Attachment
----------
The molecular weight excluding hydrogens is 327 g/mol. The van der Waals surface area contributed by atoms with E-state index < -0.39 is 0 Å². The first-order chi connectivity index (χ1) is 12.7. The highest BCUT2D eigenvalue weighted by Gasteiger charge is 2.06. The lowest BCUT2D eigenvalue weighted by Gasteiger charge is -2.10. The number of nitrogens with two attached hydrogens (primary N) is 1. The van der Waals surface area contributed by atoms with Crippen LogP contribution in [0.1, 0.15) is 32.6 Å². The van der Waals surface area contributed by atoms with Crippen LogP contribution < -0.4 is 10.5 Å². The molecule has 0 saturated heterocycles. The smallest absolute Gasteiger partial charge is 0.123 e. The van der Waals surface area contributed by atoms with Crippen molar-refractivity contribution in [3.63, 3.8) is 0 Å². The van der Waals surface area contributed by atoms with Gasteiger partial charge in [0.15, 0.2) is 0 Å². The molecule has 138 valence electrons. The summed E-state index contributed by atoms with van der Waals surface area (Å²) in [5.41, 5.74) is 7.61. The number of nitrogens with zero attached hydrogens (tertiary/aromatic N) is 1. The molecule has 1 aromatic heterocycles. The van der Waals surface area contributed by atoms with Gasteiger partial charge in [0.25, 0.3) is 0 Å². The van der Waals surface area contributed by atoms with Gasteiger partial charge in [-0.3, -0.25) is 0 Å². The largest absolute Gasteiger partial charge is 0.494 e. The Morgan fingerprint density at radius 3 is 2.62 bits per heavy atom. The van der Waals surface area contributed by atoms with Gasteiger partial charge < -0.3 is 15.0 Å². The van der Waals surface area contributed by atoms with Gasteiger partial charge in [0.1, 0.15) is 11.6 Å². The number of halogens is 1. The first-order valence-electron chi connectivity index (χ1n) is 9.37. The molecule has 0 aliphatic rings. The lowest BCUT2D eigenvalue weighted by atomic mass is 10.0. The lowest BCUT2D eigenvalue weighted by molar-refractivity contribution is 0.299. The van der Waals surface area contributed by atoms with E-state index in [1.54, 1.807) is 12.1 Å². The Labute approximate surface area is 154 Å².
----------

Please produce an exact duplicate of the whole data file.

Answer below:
The molecular weight excluding hydrogens is 327 g/mol. The van der Waals surface area contributed by atoms with E-state index < -0.39 is 0 Å². The first-order chi connectivity index (χ1) is 12.7. The highest BCUT2D eigenvalue weighted by Gasteiger charge is 2.06. The lowest BCUT2D eigenvalue weighted by Gasteiger charge is -2.10. The number of nitrogens with two attached hydrogens (primary N) is 1. The van der Waals surface area contributed by atoms with Crippen LogP contribution in [0.1, 0.15) is 32.6 Å². The van der Waals surface area contributed by atoms with Crippen LogP contribution < -0.4 is 10.5 Å². The molecule has 0 saturated heterocycles. The smallest absolute Gasteiger partial charge is 0.123 e. The van der Waals surface area contributed by atoms with Crippen molar-refractivity contribution in [3.63, 3.8) is 0 Å². The van der Waals surface area contributed by atoms with Gasteiger partial charge in [0.15, 0.2) is 0 Å². The molecule has 138 valence electrons. The summed E-state index contributed by atoms with van der Waals surface area (Å²) in [5.41, 5.74) is 7.61. The number of nitrogens with zero attached hydrogens (tertiary/aromatic N) is 1. The molecule has 1 aromatic heterocycles. The van der Waals surface area contributed by atoms with Gasteiger partial charge in [0.25, 0.3) is 0 Å². The van der Waals surface area contributed by atoms with Gasteiger partial charge in [-0.3, -0.25) is 0 Å². The largest absolute Gasteiger partial charge is 0.494 e. The Morgan fingerprint density at radius 3 is 2.62 bits per heavy atom. The van der Waals surface area contributed by atoms with Gasteiger partial charge < -0.3 is 15.0 Å². The van der Waals surface area contributed by atoms with Gasteiger partial charge in [0.1, 0.15) is 11.6 Å². The number of halogens is 1. The first-order valence-electron chi connectivity index (χ1n) is 9.37. The molecule has 0 aliphatic rings. The lowest BCUT2D eigenvalue weighted by atomic mass is 10.0. The lowest BCUT2D eigenvalue weighted by molar-refractivity contribution is 0.299. The van der Waals surface area contributed by atoms with E-state index in [1.54, 1.807) is 12.1 Å². The Labute approximate surface area is 154 Å².